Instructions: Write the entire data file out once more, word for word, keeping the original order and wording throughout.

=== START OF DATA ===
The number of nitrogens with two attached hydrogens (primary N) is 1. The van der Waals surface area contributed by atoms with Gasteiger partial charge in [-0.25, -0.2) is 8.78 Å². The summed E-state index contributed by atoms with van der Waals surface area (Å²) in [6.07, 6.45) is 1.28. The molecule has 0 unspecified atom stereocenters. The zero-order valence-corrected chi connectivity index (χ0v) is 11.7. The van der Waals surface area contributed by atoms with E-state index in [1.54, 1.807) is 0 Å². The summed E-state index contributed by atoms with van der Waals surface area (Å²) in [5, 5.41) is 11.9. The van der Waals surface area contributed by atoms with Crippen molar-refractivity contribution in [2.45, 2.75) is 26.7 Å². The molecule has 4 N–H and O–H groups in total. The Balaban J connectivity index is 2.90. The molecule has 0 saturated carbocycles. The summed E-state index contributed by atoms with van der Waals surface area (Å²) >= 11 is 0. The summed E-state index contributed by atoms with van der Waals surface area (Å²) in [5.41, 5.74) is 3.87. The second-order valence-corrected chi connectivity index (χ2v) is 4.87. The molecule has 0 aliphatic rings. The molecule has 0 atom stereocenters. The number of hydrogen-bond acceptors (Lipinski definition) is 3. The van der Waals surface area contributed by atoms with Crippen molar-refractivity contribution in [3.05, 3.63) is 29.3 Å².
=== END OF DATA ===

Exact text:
The number of nitrogens with two attached hydrogens (primary N) is 1. The van der Waals surface area contributed by atoms with Gasteiger partial charge in [-0.25, -0.2) is 8.78 Å². The summed E-state index contributed by atoms with van der Waals surface area (Å²) in [6.07, 6.45) is 1.28. The molecule has 0 unspecified atom stereocenters. The zero-order valence-corrected chi connectivity index (χ0v) is 11.7. The van der Waals surface area contributed by atoms with E-state index in [1.54, 1.807) is 0 Å². The summed E-state index contributed by atoms with van der Waals surface area (Å²) in [5, 5.41) is 11.9. The van der Waals surface area contributed by atoms with Crippen molar-refractivity contribution in [2.45, 2.75) is 26.7 Å². The molecule has 4 N–H and O–H groups in total. The Balaban J connectivity index is 2.90. The molecule has 0 saturated carbocycles. The summed E-state index contributed by atoms with van der Waals surface area (Å²) >= 11 is 0. The summed E-state index contributed by atoms with van der Waals surface area (Å²) in [5.41, 5.74) is 3.87. The second-order valence-corrected chi connectivity index (χ2v) is 4.87. The molecule has 0 aliphatic rings. The molecule has 0 atom stereocenters. The number of hydrogen-bond acceptors (Lipinski definition) is 3. The van der Waals surface area contributed by atoms with Crippen molar-refractivity contribution in [3.05, 3.63) is 29.3 Å².